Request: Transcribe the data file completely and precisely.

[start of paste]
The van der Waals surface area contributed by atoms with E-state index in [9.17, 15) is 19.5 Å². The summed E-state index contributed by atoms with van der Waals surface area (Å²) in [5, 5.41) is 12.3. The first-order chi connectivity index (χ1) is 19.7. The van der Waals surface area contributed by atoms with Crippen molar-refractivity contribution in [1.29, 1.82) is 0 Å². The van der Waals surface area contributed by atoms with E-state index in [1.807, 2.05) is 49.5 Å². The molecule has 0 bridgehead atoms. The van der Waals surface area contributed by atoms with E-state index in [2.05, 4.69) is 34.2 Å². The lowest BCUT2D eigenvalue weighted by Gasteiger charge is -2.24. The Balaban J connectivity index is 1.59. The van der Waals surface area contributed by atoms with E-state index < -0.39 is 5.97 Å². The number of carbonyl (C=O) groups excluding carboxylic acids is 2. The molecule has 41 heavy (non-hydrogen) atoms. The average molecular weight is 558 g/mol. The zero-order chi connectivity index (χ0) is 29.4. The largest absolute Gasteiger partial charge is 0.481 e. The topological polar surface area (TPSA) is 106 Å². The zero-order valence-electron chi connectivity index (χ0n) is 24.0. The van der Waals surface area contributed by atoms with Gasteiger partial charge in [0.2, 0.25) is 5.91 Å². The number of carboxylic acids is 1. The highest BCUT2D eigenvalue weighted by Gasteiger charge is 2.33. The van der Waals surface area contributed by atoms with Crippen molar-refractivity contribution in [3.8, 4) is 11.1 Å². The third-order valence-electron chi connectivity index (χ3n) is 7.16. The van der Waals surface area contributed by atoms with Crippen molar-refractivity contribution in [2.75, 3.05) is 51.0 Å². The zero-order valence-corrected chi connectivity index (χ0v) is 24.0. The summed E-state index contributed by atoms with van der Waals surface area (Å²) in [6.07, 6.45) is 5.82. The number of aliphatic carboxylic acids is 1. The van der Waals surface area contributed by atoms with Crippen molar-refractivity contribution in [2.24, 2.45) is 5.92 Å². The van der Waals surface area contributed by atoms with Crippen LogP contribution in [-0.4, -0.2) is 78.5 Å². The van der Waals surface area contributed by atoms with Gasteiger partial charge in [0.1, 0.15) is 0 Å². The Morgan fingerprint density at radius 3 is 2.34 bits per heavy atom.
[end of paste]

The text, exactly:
The van der Waals surface area contributed by atoms with E-state index in [9.17, 15) is 19.5 Å². The summed E-state index contributed by atoms with van der Waals surface area (Å²) in [5, 5.41) is 12.3. The first-order chi connectivity index (χ1) is 19.7. The van der Waals surface area contributed by atoms with Crippen molar-refractivity contribution in [1.29, 1.82) is 0 Å². The van der Waals surface area contributed by atoms with E-state index in [1.807, 2.05) is 49.5 Å². The molecule has 0 bridgehead atoms. The van der Waals surface area contributed by atoms with E-state index in [2.05, 4.69) is 34.2 Å². The lowest BCUT2D eigenvalue weighted by Gasteiger charge is -2.24. The Balaban J connectivity index is 1.59. The van der Waals surface area contributed by atoms with E-state index < -0.39 is 5.97 Å². The number of carbonyl (C=O) groups excluding carboxylic acids is 2. The molecule has 41 heavy (non-hydrogen) atoms. The average molecular weight is 558 g/mol. The zero-order chi connectivity index (χ0) is 29.4. The largest absolute Gasteiger partial charge is 0.481 e. The topological polar surface area (TPSA) is 106 Å². The zero-order valence-electron chi connectivity index (χ0n) is 24.0. The van der Waals surface area contributed by atoms with Gasteiger partial charge in [0.2, 0.25) is 5.91 Å². The number of carboxylic acids is 1. The highest BCUT2D eigenvalue weighted by Gasteiger charge is 2.33. The van der Waals surface area contributed by atoms with Crippen molar-refractivity contribution in [3.8, 4) is 11.1 Å². The third-order valence-electron chi connectivity index (χ3n) is 7.16. The van der Waals surface area contributed by atoms with Crippen molar-refractivity contribution in [2.75, 3.05) is 51.0 Å². The zero-order valence-corrected chi connectivity index (χ0v) is 24.0. The summed E-state index contributed by atoms with van der Waals surface area (Å²) in [6.07, 6.45) is 5.82. The number of aliphatic carboxylic acids is 1. The van der Waals surface area contributed by atoms with Crippen molar-refractivity contribution in [2.24, 2.45) is 5.92 Å². The van der Waals surface area contributed by atoms with Crippen LogP contribution in [-0.4, -0.2) is 78.5 Å². The van der Waals surface area contributed by atoms with Gasteiger partial charge in [0.1, 0.15) is 0 Å². The Morgan fingerprint density at radius 3 is 2.34 bits per heavy atom.